“OITC is the preferred rating when addressing sound insulation from exterior noise – especially when transportation noise sources are impacting a building facade with significant low-frequency (bass) sound,” says Harold Merck, principal and acoustician for Merck & Hill Consultants of Atlanta. “While STC ratings may be fine for typical interior noise sources such as voices, STC doesn’t adequately address the extended low-frequency noise contribution of aircraft, traffic or even large roof-top equipment. This also applies to large roof-top equipment noise sources as well. The OITC better addresses low-frequency noise impacts and is the more applicable sound rating for roof mounted automatic smoke vents.”

STC measures the extent to which sound is prevented from being transferred from one area to another. The higher the STC value, the less that sound can be transferred through a building product. STC is typically used to measure sound transmission loss over a frequency range from 125 to 4000 hertz and is most applicable for interior areas that experience mid to high frequency noises, such as conversation, television, telephones, and office equipment. A product with a high STC value, ranging from 50-60, indicates that loud speech is barely heard, if at all. A low STC rating, 20-25, indicates that loud speech is audible.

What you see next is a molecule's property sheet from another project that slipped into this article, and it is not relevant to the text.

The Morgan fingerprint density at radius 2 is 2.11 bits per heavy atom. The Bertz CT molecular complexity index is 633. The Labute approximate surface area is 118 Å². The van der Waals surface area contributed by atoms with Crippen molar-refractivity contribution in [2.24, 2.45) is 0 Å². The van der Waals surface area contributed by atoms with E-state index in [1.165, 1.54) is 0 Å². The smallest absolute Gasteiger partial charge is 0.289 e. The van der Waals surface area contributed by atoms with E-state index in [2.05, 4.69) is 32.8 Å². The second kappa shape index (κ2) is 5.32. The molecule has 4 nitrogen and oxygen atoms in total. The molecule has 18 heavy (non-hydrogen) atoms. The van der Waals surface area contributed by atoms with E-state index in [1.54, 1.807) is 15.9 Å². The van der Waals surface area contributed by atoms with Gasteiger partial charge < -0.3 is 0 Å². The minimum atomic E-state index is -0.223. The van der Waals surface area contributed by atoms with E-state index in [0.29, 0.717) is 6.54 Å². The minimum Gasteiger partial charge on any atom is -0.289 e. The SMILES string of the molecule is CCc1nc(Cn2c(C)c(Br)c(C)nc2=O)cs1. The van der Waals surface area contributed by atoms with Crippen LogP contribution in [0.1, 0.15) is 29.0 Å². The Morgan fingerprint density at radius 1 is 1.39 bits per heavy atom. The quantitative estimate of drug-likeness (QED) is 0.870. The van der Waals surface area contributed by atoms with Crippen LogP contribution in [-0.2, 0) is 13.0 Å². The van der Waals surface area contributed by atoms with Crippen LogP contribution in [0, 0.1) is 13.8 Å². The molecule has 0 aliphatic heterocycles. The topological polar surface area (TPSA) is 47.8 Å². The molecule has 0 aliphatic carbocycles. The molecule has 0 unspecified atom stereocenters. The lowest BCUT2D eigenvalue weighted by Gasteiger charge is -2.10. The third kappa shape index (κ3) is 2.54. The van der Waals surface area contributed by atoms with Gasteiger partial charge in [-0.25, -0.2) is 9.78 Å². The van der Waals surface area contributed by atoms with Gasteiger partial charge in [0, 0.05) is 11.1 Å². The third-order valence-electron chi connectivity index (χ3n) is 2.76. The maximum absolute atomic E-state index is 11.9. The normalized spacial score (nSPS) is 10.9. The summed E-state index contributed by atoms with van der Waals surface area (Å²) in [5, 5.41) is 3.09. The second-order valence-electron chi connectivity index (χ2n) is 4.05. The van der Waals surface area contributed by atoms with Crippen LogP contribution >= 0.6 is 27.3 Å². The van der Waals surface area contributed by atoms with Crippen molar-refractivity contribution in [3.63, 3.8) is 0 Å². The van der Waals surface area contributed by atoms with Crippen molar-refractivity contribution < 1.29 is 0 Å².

OITC Ratings: A Deeper Dive

Earlier this year, BILCO introduced a new automatic smoke vent that provides the highest level of protection against exterior noise intrusion. The new model carries an OITC-46 sound rating and an STC sound rating of 50. Most acoustical smoke vents have an OITC rating of 39 or less

The vent also has an ISO 140-18 Rainfall Sound Rating, which measures the impact sound insulation, roof, skylights and roof/ceiling systems incur when exposed to artificial rainfall. BILCO’s new ACDSV’s rating of 37.5 dB features a nearly nine percent improvement over its previous four-cover smoke vent models.